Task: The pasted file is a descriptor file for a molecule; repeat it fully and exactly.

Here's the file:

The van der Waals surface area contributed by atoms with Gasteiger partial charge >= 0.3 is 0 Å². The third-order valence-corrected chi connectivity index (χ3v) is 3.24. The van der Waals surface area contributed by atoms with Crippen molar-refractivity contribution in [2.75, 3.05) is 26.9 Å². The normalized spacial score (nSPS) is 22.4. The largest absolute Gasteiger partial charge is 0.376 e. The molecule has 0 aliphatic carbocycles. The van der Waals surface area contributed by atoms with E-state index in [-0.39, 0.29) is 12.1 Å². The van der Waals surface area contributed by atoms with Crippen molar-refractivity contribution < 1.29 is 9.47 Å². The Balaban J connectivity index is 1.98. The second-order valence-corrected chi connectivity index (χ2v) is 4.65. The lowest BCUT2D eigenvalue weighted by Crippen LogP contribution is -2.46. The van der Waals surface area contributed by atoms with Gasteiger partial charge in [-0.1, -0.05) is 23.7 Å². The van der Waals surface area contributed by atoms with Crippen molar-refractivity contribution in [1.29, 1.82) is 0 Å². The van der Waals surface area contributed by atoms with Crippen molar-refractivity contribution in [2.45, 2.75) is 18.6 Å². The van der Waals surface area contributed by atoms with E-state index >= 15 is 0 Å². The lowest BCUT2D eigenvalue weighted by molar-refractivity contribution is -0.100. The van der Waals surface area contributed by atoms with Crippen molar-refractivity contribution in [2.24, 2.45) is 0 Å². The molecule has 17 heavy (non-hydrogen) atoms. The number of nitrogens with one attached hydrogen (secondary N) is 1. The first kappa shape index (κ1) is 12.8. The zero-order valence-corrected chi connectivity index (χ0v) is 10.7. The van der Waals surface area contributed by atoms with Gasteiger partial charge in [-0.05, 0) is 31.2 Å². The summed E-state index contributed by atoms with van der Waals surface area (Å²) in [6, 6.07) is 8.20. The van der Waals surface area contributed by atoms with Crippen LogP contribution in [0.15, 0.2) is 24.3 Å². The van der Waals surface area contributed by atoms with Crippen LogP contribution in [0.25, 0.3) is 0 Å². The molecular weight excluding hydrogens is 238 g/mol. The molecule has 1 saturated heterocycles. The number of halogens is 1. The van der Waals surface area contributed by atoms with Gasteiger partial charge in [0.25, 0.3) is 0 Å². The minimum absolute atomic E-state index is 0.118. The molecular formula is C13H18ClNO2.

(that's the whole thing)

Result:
The van der Waals surface area contributed by atoms with Gasteiger partial charge >= 0.3 is 0 Å². The third-order valence-corrected chi connectivity index (χ3v) is 3.24. The van der Waals surface area contributed by atoms with Crippen molar-refractivity contribution in [2.75, 3.05) is 26.9 Å². The normalized spacial score (nSPS) is 22.4. The largest absolute Gasteiger partial charge is 0.376 e. The molecule has 0 aliphatic carbocycles. The van der Waals surface area contributed by atoms with E-state index in [-0.39, 0.29) is 12.1 Å². The van der Waals surface area contributed by atoms with Crippen molar-refractivity contribution < 1.29 is 9.47 Å². The Balaban J connectivity index is 1.98. The second-order valence-corrected chi connectivity index (χ2v) is 4.65. The lowest BCUT2D eigenvalue weighted by Crippen LogP contribution is -2.46. The van der Waals surface area contributed by atoms with Gasteiger partial charge in [-0.1, -0.05) is 23.7 Å². The van der Waals surface area contributed by atoms with Crippen molar-refractivity contribution in [1.29, 1.82) is 0 Å². The van der Waals surface area contributed by atoms with Crippen molar-refractivity contribution in [2.45, 2.75) is 18.6 Å². The van der Waals surface area contributed by atoms with E-state index >= 15 is 0 Å². The lowest BCUT2D eigenvalue weighted by molar-refractivity contribution is -0.100. The van der Waals surface area contributed by atoms with Crippen molar-refractivity contribution in [2.24, 2.45) is 0 Å². The molecule has 17 heavy (non-hydrogen) atoms. The number of nitrogens with one attached hydrogen (secondary N) is 1. The first kappa shape index (κ1) is 12.8. The zero-order valence-corrected chi connectivity index (χ0v) is 10.7. The van der Waals surface area contributed by atoms with Gasteiger partial charge in [-0.05, 0) is 31.2 Å². The summed E-state index contributed by atoms with van der Waals surface area (Å²) in [6, 6.07) is 8.20. The van der Waals surface area contributed by atoms with Crippen LogP contribution in [0.15, 0.2) is 24.3 Å². The van der Waals surface area contributed by atoms with Crippen LogP contribution in [0.25, 0.3) is 0 Å². The molecular weight excluding hydrogens is 238 g/mol. The molecule has 1 saturated heterocycles. The number of halogens is 1. The van der Waals surface area contributed by atoms with Gasteiger partial charge in [0.25, 0.3) is 0 Å². The minimum absolute atomic E-state index is 0.118. The molecular formula is C13H18ClNO2.